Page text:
Eternally optimistic that 2107 is the year you will nail those New Year’s Resolutions?   Congratulations on being one the many filled with enthusiasm and belief that you will radically alter your life.  But before you rush off to start your New Year’s Resolutions, let me share some depressing facts.   According to research from the University of Scranton, only 8% of people achieve their New Year’s resolutions.  Depressing indeed, but that’s because most people approach New Year’s Resolutions with faulty thinking.


New Year’s is the Wrong Time

Our resolution decisions often come right after a time of over indulging and over spending.  We use resolutions as admonitions to ourselves for being weak, getting in debt, eating too much, drinking too much, or not exercising enough.  We are filled with guilt!  Success rarely comes from being shamed into something, even if it is only ourselves doing the shaming.  What is so special about New Years?  Is it that we make ourselves feel better by joining others in a pity party of uselessness?  Thankfully by January 15th, the pity party should be over and you can go back to doing what you always do.


We Try to Fix from Outside In

Most resolutions are things that make us look better – lose weight, exercise more, go to bed earlier, get up earlier, quit smoking, quit drinking, or get out of debt.  These are all admirable aspirations but the problem is that we don’t have an underlying foundation for why we are doing what we are doing, an overall plan that actually means something to us.


Create Your Mission Statement

Instead of developing a list of resolutions that even you know won’t last, write a mission statement for yourself.  Most of us are familiar with mission statements in our work situation but rarely consider a mission statement for our own lives.  Spend some time, with a partner if you like, figuring out your “why.”   Simon Sinek defines our “why” as the purpose, cause, or belief that inspires you to do what you do.


J.D. Roth (Money Boss) recommends asking three questions to help find your “why”:

  1. If money was not an issue how would you live your life?
  2. If you only had five to ten years left to live (but never felt ill), what would you do with your remaining time? How would you change your life?
  3. If you only had 24 hours left what are the things you would regret if you died leaving undone, unsaid, not attempted?

Whether you are 20, 30, 40, 50, 60, or older it is never too early or too late to find your “why.”  Answering these questions will help you develop a short mission or purpose statement for your life, using the things that are most important to you in your life.  My husband and I recently developed our mission statement:


“Our Mission is to build a life of freedom supported through our passions, skills, and talents while building relationships with those who matter most to us.”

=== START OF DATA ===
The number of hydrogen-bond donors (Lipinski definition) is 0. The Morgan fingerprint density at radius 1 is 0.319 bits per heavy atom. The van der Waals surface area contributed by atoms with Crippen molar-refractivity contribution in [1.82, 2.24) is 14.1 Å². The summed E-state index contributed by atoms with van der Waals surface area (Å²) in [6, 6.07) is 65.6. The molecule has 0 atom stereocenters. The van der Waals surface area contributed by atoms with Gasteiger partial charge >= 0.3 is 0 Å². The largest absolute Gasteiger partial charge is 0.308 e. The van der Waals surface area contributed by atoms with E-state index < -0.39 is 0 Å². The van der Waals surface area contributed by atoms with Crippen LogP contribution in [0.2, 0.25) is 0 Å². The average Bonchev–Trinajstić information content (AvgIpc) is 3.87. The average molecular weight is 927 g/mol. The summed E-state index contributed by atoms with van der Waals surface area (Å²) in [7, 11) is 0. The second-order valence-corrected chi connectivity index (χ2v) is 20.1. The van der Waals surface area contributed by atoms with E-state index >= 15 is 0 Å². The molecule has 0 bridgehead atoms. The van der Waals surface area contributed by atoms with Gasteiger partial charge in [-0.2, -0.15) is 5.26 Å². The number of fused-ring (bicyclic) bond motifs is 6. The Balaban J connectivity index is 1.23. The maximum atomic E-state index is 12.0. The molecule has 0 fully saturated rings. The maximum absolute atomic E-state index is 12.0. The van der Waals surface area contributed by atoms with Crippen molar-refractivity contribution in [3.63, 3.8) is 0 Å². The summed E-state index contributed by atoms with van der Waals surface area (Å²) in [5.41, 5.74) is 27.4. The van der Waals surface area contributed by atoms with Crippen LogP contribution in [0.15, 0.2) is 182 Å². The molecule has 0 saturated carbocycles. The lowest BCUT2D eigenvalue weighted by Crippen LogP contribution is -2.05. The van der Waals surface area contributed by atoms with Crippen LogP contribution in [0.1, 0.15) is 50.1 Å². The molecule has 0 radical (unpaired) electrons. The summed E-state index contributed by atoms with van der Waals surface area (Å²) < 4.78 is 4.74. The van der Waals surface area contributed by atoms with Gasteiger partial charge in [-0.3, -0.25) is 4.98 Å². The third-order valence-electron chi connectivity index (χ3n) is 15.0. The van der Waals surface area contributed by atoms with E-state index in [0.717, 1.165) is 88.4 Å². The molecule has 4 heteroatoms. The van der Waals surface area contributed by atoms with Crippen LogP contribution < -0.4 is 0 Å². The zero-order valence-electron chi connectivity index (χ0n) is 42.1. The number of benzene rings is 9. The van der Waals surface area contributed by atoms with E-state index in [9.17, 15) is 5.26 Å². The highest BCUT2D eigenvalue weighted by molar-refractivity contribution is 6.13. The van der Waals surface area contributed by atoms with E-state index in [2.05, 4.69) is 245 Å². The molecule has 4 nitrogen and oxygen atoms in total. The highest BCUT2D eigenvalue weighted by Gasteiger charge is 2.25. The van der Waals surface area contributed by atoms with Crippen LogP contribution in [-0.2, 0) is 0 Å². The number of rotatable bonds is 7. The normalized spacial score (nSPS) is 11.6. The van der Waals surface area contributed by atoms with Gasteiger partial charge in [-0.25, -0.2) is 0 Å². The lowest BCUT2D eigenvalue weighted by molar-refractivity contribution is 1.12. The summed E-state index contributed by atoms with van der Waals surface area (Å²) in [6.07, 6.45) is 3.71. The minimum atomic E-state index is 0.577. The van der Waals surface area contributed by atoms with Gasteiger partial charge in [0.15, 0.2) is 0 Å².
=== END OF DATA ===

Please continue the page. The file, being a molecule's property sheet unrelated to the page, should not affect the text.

After going through the “why” exercise the things that were most important to us were family and friends, freedom (to do the work we wanted to, when and where we wanted to), and doing what we were passionate about in our lives.


Set Your Goals

Now that you have your “why” you have an incentive to work towards it.  From the “bucket list” that you have formed, choose the top 3 to 5 “must do” and rank them in order of importance.  These will be your focus for 2017.


For each of these 3 to 5 goals put in a target date and 1-3 actionable items.  For example, if one of your goals is to own your own home but you are badly in debt right now, your first actionable step will be to get out of debt.  To do that you will need some other actionable items, such as eliminating some of your discretionary spending and using that money to pay down your debt.  By focusing on just your top 3 to 5 goals you have a powerful incentive to make changes in your life – you have a clear goal, you have a time frame for achieving it, and you have action steps to get you there.  Check in on your progress quarterly to ensure you are still moving forward, and readjust where necessary.


Clean Out the Clutter

To make room in your life for your most important goals clear out those things that are not contributing to your “why.”  By having a strong mission statement it is easy to measure how you spend your time, effort, and money against your mission.  If an activity (such as watching hours of T.V. or surfing the net or Facebook) doesn’t positively contribute to you achieving your goal, eliminate or decrease it in your life.


Scrap the New Year’s frenzy of promises that will get you nowhere and take the more strategic approach that will actually deliver results fueled by what really lights you up!


Comment below and share what has worked for you in setting up implementable changes in your life.

Janet Burton is on a mission to encourage you to live a dynamic and intentional life. Find out more at Dynamic-by-Design, or connect on Facebook and Twitter.

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